What’s your Gamer Motivation Profile? (version 2)

Back in December 2016, I came across Quantic Foundry after reading an interesting summation of their findings from the Gamer Motivation Profile survey. I decided to join the 250,000 individuals who had already taken the test to discover what it would say about me.

Fast-forward to October 2019 and Frostilyte from Frostilyte’s Blog very kindly tagged me in their post about their own profile. This got me thinking: had Quantic Foundry’s survey changed in that period and if I took the test again, would the results reveal any transformations in my gaming motivations? I still enjoy video games with strong narratives and point-and-clicks will always have a special place in my heart; but after finding enjoyment in cooperative titles such as Guns of Icarus Alliance and The Elder Scrolls Online, it was possible I’d changed.

It was a nice surprise to find I’d saved my profile from 2016 and so could easily jump back in time to see the gamer I was three years ago. Quantic Foundry measure 12 distinct motivations for each person who takes their survey and then focuses on a set of primary and secondary drives, including things like Mastery and Creativity. Previously, Immersion had been my highest motivation at 76% and I wasn’t shocked to see that this aspect of my profile hadn’t changed:

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What did stand out for me however was just how much my Achievement and Completion scores had reduced – from 28% to 9%, and 58% to 22% respectively – but this drop does make sense. Although I can still be quite obsessive when it comes to finishing every quest within an RPG, more responsibilities now mean I no longer have the time to 100% all the games I play. I’ve learnt over the past few years that it’s far better to enjoy what I do play, rather than feeling as though I must play and complete everything.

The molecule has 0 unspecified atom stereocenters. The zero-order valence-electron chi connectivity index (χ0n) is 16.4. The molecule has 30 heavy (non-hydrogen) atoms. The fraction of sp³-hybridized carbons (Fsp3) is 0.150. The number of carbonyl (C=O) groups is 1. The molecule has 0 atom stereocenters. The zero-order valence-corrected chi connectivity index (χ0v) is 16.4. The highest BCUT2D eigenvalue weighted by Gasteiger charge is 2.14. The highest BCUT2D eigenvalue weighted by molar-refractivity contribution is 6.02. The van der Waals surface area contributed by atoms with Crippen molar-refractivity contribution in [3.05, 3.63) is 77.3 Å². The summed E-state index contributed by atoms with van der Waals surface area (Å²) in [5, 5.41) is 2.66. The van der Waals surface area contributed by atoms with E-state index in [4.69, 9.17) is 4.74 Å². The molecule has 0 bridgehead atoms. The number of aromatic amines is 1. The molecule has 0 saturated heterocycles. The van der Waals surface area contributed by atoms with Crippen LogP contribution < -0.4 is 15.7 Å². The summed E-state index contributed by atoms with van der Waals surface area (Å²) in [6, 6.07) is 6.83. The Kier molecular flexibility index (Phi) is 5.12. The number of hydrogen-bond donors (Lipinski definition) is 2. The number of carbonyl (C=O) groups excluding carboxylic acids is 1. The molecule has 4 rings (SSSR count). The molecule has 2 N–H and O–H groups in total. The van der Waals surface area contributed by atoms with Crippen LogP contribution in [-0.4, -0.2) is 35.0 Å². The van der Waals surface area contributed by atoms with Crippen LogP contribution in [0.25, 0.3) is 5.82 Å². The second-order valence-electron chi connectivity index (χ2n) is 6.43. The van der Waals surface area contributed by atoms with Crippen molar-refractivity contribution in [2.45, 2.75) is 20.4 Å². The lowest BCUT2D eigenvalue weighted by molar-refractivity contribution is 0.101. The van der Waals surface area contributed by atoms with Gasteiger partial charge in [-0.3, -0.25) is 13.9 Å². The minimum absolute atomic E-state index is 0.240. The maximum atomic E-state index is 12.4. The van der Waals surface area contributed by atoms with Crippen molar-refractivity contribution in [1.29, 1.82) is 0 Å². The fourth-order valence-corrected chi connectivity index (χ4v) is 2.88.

The other thing that was surprising was the video game recommendations generated for me through the survey. Six releases featured in both my 2016 and 2019 results and some of them were great suggestions; their narrative elements are exactly the sort of entertainment I’d go for. But others, including collecting titles and simulations, aren’t the types of releases that usually appeal to me. Here are my current top-ten recommendations and my relationship with them so far:

Game Also in 2016? Played? Completed? Appeals?
Gone Home Yes Yes Yes Yes
Oxenfree Yes Yes No Yes
Night in the Woods Yes Yes Yes Yes
Life is Strange Yes Yes No Yes
Firewatch No Yes Yes Yes
Neko Atsume Yes No No No
Stardew Valley Yes No No No
Mass Effect: Andromeda No No No Yes
The Walking Dead No Yes Yes No

Quantic Foundry say that gamers with high Immersion scores want games with interesting narratives, characters and settings so they can be deeply immersed in the alternate worlds. I’d say that sums me up pretty well; the main reason I play is because I enjoy getting wrapped up in good stories and I love the interactivity offered by video games over the passive viewing of movies. My results may be different three years after my original test, but the Gamer Motivation Profile still manages to be quite accurate.

Have you tried it yourself? What did you think of your results? Leave a link to your profile in the comments below if you’re happy to share, so we can take a look!

31 thoughts on “What’s your Gamer Motivation Profile? (version 2)

  1. Ooh! This is really interesting, thanks for flagging it 😀